MORGANTOWN - Say what you will about West Virginia's struggle to win football games this season. Blame it on coaching or effort or defensive lapses or offensive inconsistency.
Depending upon your point of view, you've likely touched on one or all of those. So has Mountaineer coach Dana Holgorsen.
But as a team that was the overwhelming choice to win the Big East limps into its final three games just hoping to hang on, the offense ranks No. 12 in the country in total yards and the defense is No. 23 in yards allowed.
Take a guess at how many teams in the current Associated Press Top 25 have a better combined ranking in offense and defense than West Virginia. We'll give you a moment while we play the "Jeopardy" theme.
Do di do do-do-do di do, do di do di do; do-do-do-do-do ...
Give up? There are only four schools in the country that have a better combined ranking in total offense and total defense than does West Virginia's No. 35 (12 plus 23). Wisconsin, ranked No. 16, is ninth in total offense and 11th in total defense (20). Stanford (a combined No. 26), Alabama (31) and Boise State (also 26), ranked Nos. 3 through 5, are the others.
The top two teams in the country, No. 1 LSU and No. 2 Oklahoma State, have a combined offense-defense rank of 90 and 113, respectively (LSU is No. 87 in offense and OSU No. 113 in defense). Aside from WVU and the four teams mentioned, no other Top 25 team has a combined offense-defense rank in the top 40. Somehow, No. 17 Kansas State and No. 24 Auburn each have a combined rank of No. 164.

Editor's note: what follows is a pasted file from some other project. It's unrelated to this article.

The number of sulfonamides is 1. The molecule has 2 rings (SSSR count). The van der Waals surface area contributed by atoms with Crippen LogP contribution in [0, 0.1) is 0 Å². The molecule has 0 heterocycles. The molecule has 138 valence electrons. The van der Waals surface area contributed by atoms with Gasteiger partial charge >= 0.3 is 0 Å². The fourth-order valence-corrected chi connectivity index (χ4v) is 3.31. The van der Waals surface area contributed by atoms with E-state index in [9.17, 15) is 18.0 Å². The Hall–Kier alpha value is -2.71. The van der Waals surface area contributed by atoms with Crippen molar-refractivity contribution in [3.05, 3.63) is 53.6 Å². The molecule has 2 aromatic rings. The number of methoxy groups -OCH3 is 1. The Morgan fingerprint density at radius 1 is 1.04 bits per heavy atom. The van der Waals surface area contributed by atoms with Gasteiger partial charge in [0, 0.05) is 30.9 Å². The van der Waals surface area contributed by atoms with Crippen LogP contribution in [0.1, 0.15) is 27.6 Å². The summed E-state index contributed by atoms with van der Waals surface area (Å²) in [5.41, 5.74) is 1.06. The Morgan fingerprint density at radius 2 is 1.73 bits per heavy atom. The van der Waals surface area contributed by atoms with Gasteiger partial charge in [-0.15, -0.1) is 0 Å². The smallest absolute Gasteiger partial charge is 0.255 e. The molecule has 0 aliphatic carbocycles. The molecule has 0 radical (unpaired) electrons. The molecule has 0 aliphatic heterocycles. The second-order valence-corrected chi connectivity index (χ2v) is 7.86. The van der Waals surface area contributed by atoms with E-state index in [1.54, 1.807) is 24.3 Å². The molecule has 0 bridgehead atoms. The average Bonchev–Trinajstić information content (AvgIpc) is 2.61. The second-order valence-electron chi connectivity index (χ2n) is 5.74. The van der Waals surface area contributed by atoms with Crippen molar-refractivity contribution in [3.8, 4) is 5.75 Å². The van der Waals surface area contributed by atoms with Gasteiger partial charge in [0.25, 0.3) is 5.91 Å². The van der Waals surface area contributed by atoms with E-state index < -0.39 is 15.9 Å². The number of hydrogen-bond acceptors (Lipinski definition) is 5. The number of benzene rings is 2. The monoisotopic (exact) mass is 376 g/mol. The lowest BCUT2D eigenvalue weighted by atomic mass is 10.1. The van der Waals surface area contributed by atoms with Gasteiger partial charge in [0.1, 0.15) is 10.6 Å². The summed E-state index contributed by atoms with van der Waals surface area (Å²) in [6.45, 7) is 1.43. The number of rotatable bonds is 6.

Cincinnati, WVU's opponent this week, is No. 41 in total offense and No. 48 in defense for a combined total of 89.
Now granted, those numbers don't necessarily mean a lot and can be explained away in a lot of cases. Take LSU, for example. With a defense ranked No. 3, does it really matter that the Tigers are offensively challenged? And if Oklahoma State can score 100 points a game, is a wretched defense really that much of a burden?
Still, there is something to be said for being able to play both sides of the ball. Fifteen of those Top 25 teams are at least in the top half of the NCAA's statistical rankings in both total offense and total defense. Of the 10 that are not, seven make up for deficiencies on one side of the ball by ranking in the top 10 on the other.
Yet there is West Virginia, statistically in the 80th percentile in both - and one of just four teams in the country that ranks in the Top 25 of both (along with Wisconsin, Stanford and Boise) - languishing near irrelevancy.
The problem, of course, is obvious but still worth pointing out. There is more to the game than moving the ball and stopping movement. Two things above all others can render those numbers immaterial.